It’s no shock to anyone that the Biden administration’s new relief plan is going to be expensive, trillions of dollars. The new plan puts more money in the pockets of Americans, including the possibility of older dependents, and it addresses the millions of children in impoverished households. Navigating the extra money could be tricky for divorcing or divorced parents, but we explored some possibilities of how this could affect that demographic. 

For a nation with the reputation of freedom and possibility, America does surprisingly little concerning child poverty, especially compared to most developed nations. The pandemic exposed the need to address child hunger and poverty, and the new relief package could forever change how the government aids families with the new child tax credit approach. 

For single parents and those divorced households who saw a decrease in income or even a devastating job loss, this new amount of money could be a life saver.

The issue most divorced parents will need to discuss is: Who will claim the credit? With the option of monthly payments of the credit issued by the IRS or the option of claiming the year’s credit immediately, divorced parents will need to understand who receive the money and when.

Like the current child tax credit, the new one will likely depend on who custody of the child or children. Courts will likely go with what is already in place or what will be decided. If the money is dispersed monthly, it could go to one parent one month and the other the next, if the IRS can manage a complicated method of payment. The easiest method could be claiming the money for the entire year, but alternating yearly. Keep in mind, however, that this particular scenario references divorced parents who have custody split 50/50.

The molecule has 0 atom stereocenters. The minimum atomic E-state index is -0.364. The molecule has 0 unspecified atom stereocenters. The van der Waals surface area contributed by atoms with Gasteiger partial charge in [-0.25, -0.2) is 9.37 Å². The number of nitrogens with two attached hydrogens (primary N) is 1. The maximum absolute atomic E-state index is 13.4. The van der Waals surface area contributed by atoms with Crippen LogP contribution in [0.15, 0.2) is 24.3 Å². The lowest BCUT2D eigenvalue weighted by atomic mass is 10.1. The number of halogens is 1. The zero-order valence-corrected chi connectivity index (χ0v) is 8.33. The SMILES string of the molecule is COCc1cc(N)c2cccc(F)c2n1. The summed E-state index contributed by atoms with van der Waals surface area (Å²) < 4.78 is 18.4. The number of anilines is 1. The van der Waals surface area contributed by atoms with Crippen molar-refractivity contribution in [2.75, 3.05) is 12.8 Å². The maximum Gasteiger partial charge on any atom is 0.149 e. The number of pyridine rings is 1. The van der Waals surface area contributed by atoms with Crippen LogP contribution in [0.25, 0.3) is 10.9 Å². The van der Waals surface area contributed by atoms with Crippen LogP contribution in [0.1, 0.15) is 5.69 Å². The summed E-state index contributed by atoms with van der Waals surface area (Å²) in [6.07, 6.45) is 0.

Parents who are the primary caregivers, who have sole custody, will receive the full amount. This goes for either the monthly payments or the yearly because this is how the tax credit works in its current state when filing for taxes.

Although there are downsides to the plan, the long-term effects of the pandemic for families, many struggling under normal circumstances, could greatly benefit divorced parents and children. This is a developing package by the current administration, so details from the IRS and the government will be forthcoming. Discuss the options with your former spouse and your attorney in order to understand your rights and what will best benefit your children or other dependents. 

 

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